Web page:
The Fruit of Liberty: Political Culture in the Florentine Renaissance, 1480-1550


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American political culture

Rather than seeing a pronounced break between republic and principate in Renaissance Florence, Baker emphasizes continuity of language and images, as well as of office holders themselves, from the late fifteenth to the mid-sixteenth century. In its place the Medici family created a principality, becoming first dukes of Florence and then grand dukes of Tuscany. The Fruit of Liberty exam- ines how this transition occurred from the perspective of the Floren- tine patricians who had dominated and controlled the republic.

The book analyzes the long, slow social and cultural transformations that predated, accompanied, and facilitated the institutional shift from republic to principality, from citizen to subject. More than a chronological narrative, this analysis covers a wide range of contributing factors to this transition, from attitudes toward of- fice holding, clothing, and the patronage of artists and architects to notions of self, family, and gender.

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The Fruit of Liberty

In its place the Medici family created a principality, becoming first dukes of Florence and then grand dukes of Tuscany. The Fruit of Liberty examines how this transition occurred from the perspective of the Florentine patricians who had dominated and controlled the republic.


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The book analyzes the long, slow social and cultural transformations that predated, accompanied, and facilitated the institutional shift from republic to principality, from citizen to subject. More than a chronological narrative, this analysis covers a wide range of contributing factors to this transition, from attitudes toward office holding, clothing, and the patronage of artists and architects to notions of self, family, and gender. Using a wide variety of sources including private letters, diaries, and art works, Nicholas Baker explores how the language, images, and values of the republic were reconceptualized to aid the shift from citizen to subject.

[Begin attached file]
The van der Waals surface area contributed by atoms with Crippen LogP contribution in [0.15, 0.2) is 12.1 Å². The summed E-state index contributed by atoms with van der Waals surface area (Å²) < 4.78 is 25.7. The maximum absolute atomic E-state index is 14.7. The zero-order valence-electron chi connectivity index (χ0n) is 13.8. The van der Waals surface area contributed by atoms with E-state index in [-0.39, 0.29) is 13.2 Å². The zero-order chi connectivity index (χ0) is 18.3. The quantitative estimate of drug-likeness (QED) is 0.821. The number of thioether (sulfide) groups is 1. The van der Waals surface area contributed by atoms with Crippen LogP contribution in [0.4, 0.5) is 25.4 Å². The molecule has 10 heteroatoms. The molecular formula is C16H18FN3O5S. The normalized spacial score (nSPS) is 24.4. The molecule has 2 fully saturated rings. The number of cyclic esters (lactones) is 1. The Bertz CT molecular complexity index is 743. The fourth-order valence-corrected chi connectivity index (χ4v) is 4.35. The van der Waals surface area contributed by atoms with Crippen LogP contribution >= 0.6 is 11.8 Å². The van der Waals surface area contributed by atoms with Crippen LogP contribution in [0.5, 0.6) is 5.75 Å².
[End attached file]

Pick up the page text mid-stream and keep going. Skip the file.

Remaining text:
He argues that the creation of Medici principality did not occur by a radical break with the past but with the adoption and adaptation of the political culture of Renaissance republicanism. Product details Format Hardback pages Dimensions x x Other books in this series. Add to basket. Reading Lucretius in the Renaissance Ada Palmer.

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Everyday Renaissances Sarah Gwyneth Ross. The Medicean Succession Gregory Murry. Orpheus in the Marketplace Tim Carter. The Prince's Body Valeria Finucci.

The Fruit of Liberty: Political Culture in the Florentine Renaissance, - Semantic Scholar

Printing a Mediterranean World Sean Roberts. Daughters of Alchemy Meredith K. There was much more continuity through the transition than is sometimes realized. Baker is scrupulous about details, although some well-known features of the story are skipped.


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Cosimo I added a more aristocratic coach race in Piazza Santa Maria Novella to the calcio matches, which under the duchy were played by patricians and became court spectacles. It may be that he thinks the transition of the office-holding class from republican citizens into ducal courtiers was sufficiently established by then, although most of the new features of the ducal court emerged after the war that led to the conquest of Siena in The large remodeling of Palazzo Pitti, the new main ducal palace south of the Arno, began in ; the new ducal order of Knights of St.

The first provides a list of surnames of family lineages identified from various sources to represent this class circa Although Baker avoids any statistical analysis of what he holds was a shifting group, one can tell from this list which were old and which new families, which were frequently priors and which more peripheral members, and which were still present at the time of the formation of the duchy. However, few of these names appear individually in the narrative.

One can imagine their experience expanded to the larger group. In short, with a few limitations, this book is a valuable contribution to Florentine historiography and it is well worth reading by anyone interested in the development of the Florentine Renaissance. Citation: R.

The Fruit of Liberty: Political Culture in the Florentine Renaissance, 1480-1550 The Fruit of Liberty: Political Culture in the Florentine Renaissance, 1480-1550
The Fruit of Liberty: Political Culture in the Florentine Renaissance, 1480-1550 The Fruit of Liberty: Political Culture in the Florentine Renaissance, 1480-1550
The Fruit of Liberty: Political Culture in the Florentine Renaissance, 1480-1550 The Fruit of Liberty: Political Culture in the Florentine Renaissance, 1480-1550
The Fruit of Liberty: Political Culture in the Florentine Renaissance, 1480-1550 The Fruit of Liberty: Political Culture in the Florentine Renaissance, 1480-1550
The Fruit of Liberty: Political Culture in the Florentine Renaissance, 1480-1550 The Fruit of Liberty: Political Culture in the Florentine Renaissance, 1480-1550

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